50 years of the hard drive

Can you believe it? 50 years ago, some big brained people at IBM developed the first hard drive. The hard drive is truly one of those things that revolutionized computers, enabling quick and easy access to data as opposed to much slower tape access.

From the Yahoo! article:

The integrated RAMAC was about two refrigerators in width and not quite as tall, and it literally weighed a ton. Its 50 24-inch platters were in a stack inside the unit, in an assembly that spun at 1200 revolutions per minute. The unit used two magnetic recording heads. The RAMAC could hold 5MB--about the storage that today is needed for one 5-minute MP3 encoded at 128 kilobits per second.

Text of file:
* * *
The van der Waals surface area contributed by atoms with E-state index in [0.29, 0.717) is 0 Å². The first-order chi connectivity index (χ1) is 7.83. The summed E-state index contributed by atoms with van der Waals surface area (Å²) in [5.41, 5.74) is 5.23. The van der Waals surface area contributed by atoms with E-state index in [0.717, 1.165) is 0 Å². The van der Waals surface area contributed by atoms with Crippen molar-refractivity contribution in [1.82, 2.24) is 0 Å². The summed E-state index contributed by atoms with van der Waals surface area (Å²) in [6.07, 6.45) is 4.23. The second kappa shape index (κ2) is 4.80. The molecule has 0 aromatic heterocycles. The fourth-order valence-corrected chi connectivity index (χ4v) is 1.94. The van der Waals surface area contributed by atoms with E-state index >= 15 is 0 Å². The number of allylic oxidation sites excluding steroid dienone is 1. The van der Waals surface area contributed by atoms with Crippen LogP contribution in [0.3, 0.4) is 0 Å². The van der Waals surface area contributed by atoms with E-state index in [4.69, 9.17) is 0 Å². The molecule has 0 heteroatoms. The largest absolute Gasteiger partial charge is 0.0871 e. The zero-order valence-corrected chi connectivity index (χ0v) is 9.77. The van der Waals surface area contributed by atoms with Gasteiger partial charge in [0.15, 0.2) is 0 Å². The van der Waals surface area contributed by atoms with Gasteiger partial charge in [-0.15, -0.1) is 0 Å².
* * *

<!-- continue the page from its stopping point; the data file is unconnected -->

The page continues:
I remember my first encounter with a hard drive. It was a heavy metal box capable of storing 10 MB of data and fit into an IBM XT. Now there are hard drives with 750 GB capacities in a 3.5" form factor and no signs of capacity increases slowing down in the near future. This week we brought 20 TB of hard drive storage online and are in the process of populating it with stuff from the existing 5 TB RAID and stuff off the tape archive. It should be enough to hold about a year's worth of patient images online although we've projected that in a few years we'll need about 50 TB to hold the same amount of data online. Amazing isn't it. Makes me think of that saying "Data will always expand to fill your available storage".

Plenty of good reading out on the net for this notable anniversary. Over at Tom's Hardware they interview someone from Seagate about what's in store for future spinning disk technology.

Found at Slashdot